Norse Goddess Idunn, Handcrafted
This is a small 10cm tall handcrafted from clay (ceramic) statue of Idunn.
In Norse mythology, Iðunn is a female deity associated with apples and youth. Iðunn is attested in the Poetic Edda, compiled in the 13th century from earlier traditional sources, and the Prose Edda, written in the 13th century by Snorri Sturluson. In both sources, she is described as the wife of the skaldic deity Bragi, and in the Prose Edda, also as a keeper of apples and granter of eternal youthfulness.
The Prose Edda relates that Loki was once forced by the jötunn Þjazi to lure Iðunn out of Asgard and into a wood, promising her interesting apples. Þjazi, in the form of an eagle, snatches Iðunn from the wood and takes her to his home. Iðunn's absence causes the deities to grow old and grey, and they realize that Loki is responsible for her disappearance. Loki promises to return her and, in the form of a falcon, finds her alone at Þjazi's home. He turns her into a nut and takes her back to Asgard. After Þjazi finds that Iðunn is gone, he turns into an eagle and furiously chases after Loki. The deities build a pyre in Asgard and, after a sudden stop by Loki, Þjazi's feathers catch fire, he falls, and the deities kill him.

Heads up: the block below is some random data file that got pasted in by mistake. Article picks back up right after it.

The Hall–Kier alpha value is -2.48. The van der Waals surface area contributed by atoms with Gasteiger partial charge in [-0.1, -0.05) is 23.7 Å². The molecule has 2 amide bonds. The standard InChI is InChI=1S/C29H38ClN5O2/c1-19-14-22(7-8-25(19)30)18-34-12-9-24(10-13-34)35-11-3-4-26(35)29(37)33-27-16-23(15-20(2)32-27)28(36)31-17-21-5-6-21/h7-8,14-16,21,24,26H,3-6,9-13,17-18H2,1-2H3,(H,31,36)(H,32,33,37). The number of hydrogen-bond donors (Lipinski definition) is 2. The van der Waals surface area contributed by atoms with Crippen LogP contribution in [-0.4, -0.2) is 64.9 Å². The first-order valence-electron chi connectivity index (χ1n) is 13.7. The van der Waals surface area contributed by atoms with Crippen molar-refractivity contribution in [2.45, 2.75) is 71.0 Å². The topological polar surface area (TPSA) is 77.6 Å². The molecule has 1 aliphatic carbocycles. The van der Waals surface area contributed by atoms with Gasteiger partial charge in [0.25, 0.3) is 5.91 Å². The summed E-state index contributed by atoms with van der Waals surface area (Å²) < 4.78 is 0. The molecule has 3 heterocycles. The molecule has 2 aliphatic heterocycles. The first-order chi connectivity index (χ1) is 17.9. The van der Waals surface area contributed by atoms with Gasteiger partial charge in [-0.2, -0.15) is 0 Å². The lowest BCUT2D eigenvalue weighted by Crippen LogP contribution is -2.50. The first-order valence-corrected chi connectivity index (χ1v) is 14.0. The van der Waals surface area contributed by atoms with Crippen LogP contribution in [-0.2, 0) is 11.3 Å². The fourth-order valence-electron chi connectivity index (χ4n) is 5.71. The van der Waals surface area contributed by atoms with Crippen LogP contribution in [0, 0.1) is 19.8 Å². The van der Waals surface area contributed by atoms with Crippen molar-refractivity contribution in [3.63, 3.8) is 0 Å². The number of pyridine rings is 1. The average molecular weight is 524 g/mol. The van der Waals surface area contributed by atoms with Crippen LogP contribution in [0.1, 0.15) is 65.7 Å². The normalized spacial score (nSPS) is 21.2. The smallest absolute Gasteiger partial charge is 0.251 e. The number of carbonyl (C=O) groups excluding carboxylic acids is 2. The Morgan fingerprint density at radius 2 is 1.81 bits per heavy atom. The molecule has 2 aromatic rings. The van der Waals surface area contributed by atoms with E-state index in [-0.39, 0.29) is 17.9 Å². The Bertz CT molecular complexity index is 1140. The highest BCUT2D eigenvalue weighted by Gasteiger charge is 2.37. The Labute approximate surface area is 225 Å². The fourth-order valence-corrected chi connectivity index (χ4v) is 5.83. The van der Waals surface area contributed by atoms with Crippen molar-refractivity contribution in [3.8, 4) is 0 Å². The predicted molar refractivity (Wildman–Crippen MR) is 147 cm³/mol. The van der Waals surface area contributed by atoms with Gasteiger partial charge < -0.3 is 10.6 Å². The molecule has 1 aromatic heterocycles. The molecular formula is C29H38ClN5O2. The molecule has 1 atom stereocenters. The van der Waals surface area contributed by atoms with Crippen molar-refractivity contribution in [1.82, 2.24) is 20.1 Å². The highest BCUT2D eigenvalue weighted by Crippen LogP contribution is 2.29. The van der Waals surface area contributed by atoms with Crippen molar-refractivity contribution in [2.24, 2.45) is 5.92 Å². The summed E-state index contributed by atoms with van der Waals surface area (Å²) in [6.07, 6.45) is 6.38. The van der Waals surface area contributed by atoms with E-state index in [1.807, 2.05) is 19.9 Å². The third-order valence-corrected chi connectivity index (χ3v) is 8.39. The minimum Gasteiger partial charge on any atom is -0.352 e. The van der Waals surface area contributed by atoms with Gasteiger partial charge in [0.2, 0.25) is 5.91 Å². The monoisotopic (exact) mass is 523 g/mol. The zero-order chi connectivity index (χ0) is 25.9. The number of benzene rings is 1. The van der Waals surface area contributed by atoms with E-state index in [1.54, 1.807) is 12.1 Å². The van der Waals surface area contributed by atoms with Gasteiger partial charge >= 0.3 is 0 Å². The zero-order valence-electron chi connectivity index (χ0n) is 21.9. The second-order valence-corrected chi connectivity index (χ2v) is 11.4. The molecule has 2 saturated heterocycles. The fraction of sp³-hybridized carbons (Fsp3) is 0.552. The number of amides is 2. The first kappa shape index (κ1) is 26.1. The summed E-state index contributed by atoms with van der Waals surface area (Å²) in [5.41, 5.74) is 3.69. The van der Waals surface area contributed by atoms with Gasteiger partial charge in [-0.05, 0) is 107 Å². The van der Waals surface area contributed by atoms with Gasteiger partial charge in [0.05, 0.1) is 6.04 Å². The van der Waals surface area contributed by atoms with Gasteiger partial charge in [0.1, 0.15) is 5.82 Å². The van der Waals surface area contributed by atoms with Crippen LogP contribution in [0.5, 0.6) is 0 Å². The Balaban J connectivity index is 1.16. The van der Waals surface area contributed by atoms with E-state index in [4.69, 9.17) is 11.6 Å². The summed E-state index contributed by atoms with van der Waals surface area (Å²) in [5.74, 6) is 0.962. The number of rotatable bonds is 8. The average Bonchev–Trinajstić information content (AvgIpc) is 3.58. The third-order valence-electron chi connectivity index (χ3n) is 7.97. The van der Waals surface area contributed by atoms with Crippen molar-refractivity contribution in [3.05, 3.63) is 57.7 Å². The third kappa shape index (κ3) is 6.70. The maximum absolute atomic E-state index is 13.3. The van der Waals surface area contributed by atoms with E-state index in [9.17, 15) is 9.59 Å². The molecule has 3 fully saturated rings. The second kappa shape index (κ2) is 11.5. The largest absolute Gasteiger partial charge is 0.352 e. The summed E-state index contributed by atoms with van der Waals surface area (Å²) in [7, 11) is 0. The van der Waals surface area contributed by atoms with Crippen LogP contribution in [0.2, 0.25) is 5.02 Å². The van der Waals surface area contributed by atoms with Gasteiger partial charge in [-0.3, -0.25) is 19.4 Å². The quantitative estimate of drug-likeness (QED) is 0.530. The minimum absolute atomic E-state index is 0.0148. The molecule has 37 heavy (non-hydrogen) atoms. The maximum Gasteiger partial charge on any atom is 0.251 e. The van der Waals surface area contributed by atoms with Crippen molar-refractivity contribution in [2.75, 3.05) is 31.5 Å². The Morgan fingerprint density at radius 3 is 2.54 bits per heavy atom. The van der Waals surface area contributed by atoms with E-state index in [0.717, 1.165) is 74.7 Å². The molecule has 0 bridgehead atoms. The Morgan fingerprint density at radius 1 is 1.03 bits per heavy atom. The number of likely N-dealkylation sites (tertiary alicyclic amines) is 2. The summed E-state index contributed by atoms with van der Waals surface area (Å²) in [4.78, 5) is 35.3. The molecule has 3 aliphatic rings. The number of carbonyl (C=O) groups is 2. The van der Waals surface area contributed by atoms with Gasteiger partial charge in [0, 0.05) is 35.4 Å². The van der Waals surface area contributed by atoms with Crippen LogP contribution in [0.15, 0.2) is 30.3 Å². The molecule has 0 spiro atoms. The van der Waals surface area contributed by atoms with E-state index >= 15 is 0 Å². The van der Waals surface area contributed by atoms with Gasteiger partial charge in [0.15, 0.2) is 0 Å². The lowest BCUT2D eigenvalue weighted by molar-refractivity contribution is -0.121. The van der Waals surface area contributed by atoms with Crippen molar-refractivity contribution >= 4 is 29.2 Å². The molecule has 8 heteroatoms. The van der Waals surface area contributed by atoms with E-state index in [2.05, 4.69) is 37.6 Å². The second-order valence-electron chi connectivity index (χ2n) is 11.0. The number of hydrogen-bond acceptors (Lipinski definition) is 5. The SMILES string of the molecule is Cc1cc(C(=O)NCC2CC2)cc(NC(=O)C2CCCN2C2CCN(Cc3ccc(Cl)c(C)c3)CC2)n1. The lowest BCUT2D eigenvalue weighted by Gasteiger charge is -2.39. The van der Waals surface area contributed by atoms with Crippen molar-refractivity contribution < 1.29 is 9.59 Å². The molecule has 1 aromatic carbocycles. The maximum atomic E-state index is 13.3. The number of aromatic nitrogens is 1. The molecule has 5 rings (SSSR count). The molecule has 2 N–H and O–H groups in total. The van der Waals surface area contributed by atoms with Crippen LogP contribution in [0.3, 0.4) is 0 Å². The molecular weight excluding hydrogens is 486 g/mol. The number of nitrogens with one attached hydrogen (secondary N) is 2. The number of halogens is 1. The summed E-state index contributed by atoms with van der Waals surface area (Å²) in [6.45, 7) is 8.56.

A number of theories surround Iðunn, including potential links to fertility, and her potential origin in Proto-Indo-European religion. Long the subject of artworks, Iðunn is sometimes referenced in modern popular culture.